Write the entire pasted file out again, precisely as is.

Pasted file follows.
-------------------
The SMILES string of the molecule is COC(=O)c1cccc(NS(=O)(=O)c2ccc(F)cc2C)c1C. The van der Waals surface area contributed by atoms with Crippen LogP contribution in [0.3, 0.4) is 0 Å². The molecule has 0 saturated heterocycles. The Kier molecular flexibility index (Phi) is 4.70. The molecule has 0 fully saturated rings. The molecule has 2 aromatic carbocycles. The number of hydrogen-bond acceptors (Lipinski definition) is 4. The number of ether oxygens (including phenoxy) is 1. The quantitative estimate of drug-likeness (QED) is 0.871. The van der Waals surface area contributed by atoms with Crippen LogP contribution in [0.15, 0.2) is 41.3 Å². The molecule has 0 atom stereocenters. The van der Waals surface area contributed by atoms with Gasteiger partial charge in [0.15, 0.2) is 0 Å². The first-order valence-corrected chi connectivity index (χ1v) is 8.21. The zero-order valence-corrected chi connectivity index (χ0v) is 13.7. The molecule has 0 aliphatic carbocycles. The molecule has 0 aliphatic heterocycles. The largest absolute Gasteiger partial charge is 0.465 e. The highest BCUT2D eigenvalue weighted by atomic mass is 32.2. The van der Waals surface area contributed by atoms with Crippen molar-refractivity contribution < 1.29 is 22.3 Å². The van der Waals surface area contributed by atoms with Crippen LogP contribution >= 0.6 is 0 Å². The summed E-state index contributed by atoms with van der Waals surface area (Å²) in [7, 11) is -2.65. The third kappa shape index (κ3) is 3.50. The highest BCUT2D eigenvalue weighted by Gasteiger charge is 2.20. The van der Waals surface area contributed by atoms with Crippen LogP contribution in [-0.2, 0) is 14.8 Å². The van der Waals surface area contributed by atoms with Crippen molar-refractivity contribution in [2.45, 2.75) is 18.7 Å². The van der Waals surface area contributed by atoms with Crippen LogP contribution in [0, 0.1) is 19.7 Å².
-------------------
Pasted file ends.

The SMILES string of the molecule is COC(=O)c1cccc(NS(=O)(=O)c2ccc(F)cc2C)c1C. The van der Waals surface area contributed by atoms with Crippen LogP contribution in [0.3, 0.4) is 0 Å². The molecule has 0 saturated heterocycles. The Kier molecular flexibility index (Phi) is 4.70. The molecule has 0 fully saturated rings. The molecule has 2 aromatic carbocycles. The number of hydrogen-bond acceptors (Lipinski definition) is 4. The number of ether oxygens (including phenoxy) is 1. The quantitative estimate of drug-likeness (QED) is 0.871. The van der Waals surface area contributed by atoms with Crippen LogP contribution in [0.15, 0.2) is 41.3 Å². The molecule has 0 atom stereocenters. The van der Waals surface area contributed by atoms with Gasteiger partial charge in [0.15, 0.2) is 0 Å². The first-order valence-corrected chi connectivity index (χ1v) is 8.21. The zero-order valence-corrected chi connectivity index (χ0v) is 13.7. The molecule has 0 aliphatic carbocycles. The molecule has 0 aliphatic heterocycles. The largest absolute Gasteiger partial charge is 0.465 e. The highest BCUT2D eigenvalue weighted by atomic mass is 32.2. The van der Waals surface area contributed by atoms with Crippen molar-refractivity contribution < 1.29 is 22.3 Å². The van der Waals surface area contributed by atoms with Crippen LogP contribution >= 0.6 is 0 Å². The summed E-state index contributed by atoms with van der Waals surface area (Å²) in [7, 11) is -2.65. The third kappa shape index (κ3) is 3.50. The highest BCUT2D eigenvalue weighted by Gasteiger charge is 2.20. The van der Waals surface area contributed by atoms with Crippen LogP contribution in [-0.2, 0) is 14.8 Å². The van der Waals surface area contributed by atoms with Crippen molar-refractivity contribution in [2.45, 2.75) is 18.7 Å². The van der Waals surface area contributed by atoms with Crippen LogP contribution in [0, 0.1) is 19.7 Å².